Gay Afghans who are being deported are being told that they should “pretend to be straight” in guidelines issued by the British government.
The guidance was issued to those who are being deported back to Afghanistan, where homosexuality is illegal.
The document sets out potential risks LGBT people in the country may face, and what laws they could be prosecuted under.
However, it also insists that the Afghan government has not prosecuted for homosexuality recently, and an LGBT person facing deportation would likely find refuge in the capital of Kabul which does not face the threat of the Taliban.
The document states: “While space for being openly gay is limited, subject to individual factors, a practising gay man who, on return to Kabul, would not attract or seek to cause public outrage, would not face a real risk of persecution.
“In the absence of other risk factors, it may be a safe and viable option for a gay man to relocate to Kabul, though individual factors will have to be taken into account.”
Human rights groups have condemned the Home Office, and deemed that action a violation of international law.
The document goes against guidelines issued by the United Nations on refugees which states LGBT people should not have to hide their identity to prevent persecution.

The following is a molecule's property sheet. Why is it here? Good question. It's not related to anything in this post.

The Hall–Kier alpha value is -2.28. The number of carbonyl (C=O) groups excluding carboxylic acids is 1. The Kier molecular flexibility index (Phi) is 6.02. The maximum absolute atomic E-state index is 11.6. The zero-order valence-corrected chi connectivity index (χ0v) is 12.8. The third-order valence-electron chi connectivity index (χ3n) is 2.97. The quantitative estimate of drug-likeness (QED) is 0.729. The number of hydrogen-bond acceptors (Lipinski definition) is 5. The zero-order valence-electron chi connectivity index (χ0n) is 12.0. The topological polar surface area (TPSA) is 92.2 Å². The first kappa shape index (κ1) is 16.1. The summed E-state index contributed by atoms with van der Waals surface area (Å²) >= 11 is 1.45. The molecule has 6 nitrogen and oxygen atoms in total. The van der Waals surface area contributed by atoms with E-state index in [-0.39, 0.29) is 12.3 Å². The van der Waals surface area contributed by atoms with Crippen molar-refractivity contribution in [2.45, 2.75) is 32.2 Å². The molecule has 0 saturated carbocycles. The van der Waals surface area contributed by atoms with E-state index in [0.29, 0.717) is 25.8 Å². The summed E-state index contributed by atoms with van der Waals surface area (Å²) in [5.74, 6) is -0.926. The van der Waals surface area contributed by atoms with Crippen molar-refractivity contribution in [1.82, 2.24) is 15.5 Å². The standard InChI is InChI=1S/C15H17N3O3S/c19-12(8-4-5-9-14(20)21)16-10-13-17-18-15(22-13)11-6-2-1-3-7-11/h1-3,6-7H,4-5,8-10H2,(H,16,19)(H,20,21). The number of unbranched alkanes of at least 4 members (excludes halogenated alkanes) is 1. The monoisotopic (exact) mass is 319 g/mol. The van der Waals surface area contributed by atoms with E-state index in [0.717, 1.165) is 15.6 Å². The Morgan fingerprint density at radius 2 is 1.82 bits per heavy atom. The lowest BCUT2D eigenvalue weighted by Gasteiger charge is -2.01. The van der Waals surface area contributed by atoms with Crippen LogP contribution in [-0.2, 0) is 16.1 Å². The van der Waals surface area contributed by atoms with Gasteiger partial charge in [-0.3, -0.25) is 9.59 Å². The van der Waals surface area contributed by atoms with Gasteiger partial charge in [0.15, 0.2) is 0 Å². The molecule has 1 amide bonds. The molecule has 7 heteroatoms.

Heather Barr, a senior researcher at Human Rights Watch, said: “The Home Office’s approach seems to be to tell asylum seekers, ‘Pretend you’re straight, move to Kabul and best of luck,’”
“Living a life where you are forced to lie every day about a key part of your identity, and live in constant fear of being found out and harassed, prosecuted or attacked, is exactly the kind of persecution asylum laws are supposed to prevent.”
The Afghanistan unit of the Home Office have expressed concern over the document. The Home Office did not comment on the revelation of the document, and insisted that each claim from a person seeking residency in the UK would be considered individually.
Paul Twocock, director of campaigns, policy and research at Stonewall, called the document “unacceptable” and called for a governmental “change” in dealing with LGBT asylum seekers.
He said: “They openly acknowledge that LGBT people are at risk, but also state that they can escape persecution if they are careful not to attract attention by hiding who they are. This is unacceptable and leaves LGBT people in danger. We strongly urge the government to change its approach.”